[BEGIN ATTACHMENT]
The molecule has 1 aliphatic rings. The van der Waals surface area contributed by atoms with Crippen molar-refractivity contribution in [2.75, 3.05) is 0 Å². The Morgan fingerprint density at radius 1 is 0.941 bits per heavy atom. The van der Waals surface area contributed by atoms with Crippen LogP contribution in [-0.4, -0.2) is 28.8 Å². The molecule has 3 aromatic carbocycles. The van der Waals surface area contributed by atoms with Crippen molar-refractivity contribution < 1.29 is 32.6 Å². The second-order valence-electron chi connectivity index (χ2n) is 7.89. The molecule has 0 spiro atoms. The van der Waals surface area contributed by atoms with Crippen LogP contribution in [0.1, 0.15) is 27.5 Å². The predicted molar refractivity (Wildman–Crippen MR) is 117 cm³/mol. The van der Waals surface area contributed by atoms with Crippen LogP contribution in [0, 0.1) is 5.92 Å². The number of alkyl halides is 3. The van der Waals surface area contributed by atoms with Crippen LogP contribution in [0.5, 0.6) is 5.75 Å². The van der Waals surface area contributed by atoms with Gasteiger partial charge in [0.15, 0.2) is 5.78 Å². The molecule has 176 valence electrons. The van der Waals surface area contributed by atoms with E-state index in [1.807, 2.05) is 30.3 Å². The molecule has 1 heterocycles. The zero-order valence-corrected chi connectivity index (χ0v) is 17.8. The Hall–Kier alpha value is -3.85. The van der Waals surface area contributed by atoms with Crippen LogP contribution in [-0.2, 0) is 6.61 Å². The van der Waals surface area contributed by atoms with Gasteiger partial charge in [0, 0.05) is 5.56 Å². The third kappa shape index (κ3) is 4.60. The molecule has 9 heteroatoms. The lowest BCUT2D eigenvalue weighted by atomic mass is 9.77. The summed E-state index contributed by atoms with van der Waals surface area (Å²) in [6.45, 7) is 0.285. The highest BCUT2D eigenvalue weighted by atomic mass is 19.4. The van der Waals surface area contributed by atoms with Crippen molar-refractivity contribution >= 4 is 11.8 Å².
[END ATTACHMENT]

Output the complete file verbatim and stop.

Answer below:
The molecule has 1 aliphatic rings. The van der Waals surface area contributed by atoms with Crippen molar-refractivity contribution in [2.75, 3.05) is 0 Å². The Morgan fingerprint density at radius 1 is 0.941 bits per heavy atom. The van der Waals surface area contributed by atoms with Crippen LogP contribution in [-0.4, -0.2) is 28.8 Å². The molecule has 3 aromatic carbocycles. The van der Waals surface area contributed by atoms with Crippen molar-refractivity contribution < 1.29 is 32.6 Å². The second-order valence-electron chi connectivity index (χ2n) is 7.89. The molecule has 0 spiro atoms. The van der Waals surface area contributed by atoms with Crippen LogP contribution in [0.1, 0.15) is 27.5 Å². The predicted molar refractivity (Wildman–Crippen MR) is 117 cm³/mol. The van der Waals surface area contributed by atoms with Crippen LogP contribution in [0, 0.1) is 5.92 Å². The number of alkyl halides is 3. The van der Waals surface area contributed by atoms with Crippen LogP contribution in [0.5, 0.6) is 5.75 Å². The van der Waals surface area contributed by atoms with Gasteiger partial charge in [0.15, 0.2) is 5.78 Å². The molecule has 176 valence electrons. The van der Waals surface area contributed by atoms with E-state index in [1.807, 2.05) is 30.3 Å². The molecule has 1 heterocycles. The zero-order valence-corrected chi connectivity index (χ0v) is 17.8. The Hall–Kier alpha value is -3.85. The van der Waals surface area contributed by atoms with Crippen LogP contribution in [-0.2, 0) is 6.61 Å². The van der Waals surface area contributed by atoms with Gasteiger partial charge in [0, 0.05) is 5.56 Å². The third kappa shape index (κ3) is 4.60. The molecule has 9 heteroatoms. The lowest BCUT2D eigenvalue weighted by atomic mass is 9.77. The summed E-state index contributed by atoms with van der Waals surface area (Å²) in [6.45, 7) is 0.285. The highest BCUT2D eigenvalue weighted by atomic mass is 19.4. The van der Waals surface area contributed by atoms with Crippen molar-refractivity contribution >= 4 is 11.8 Å².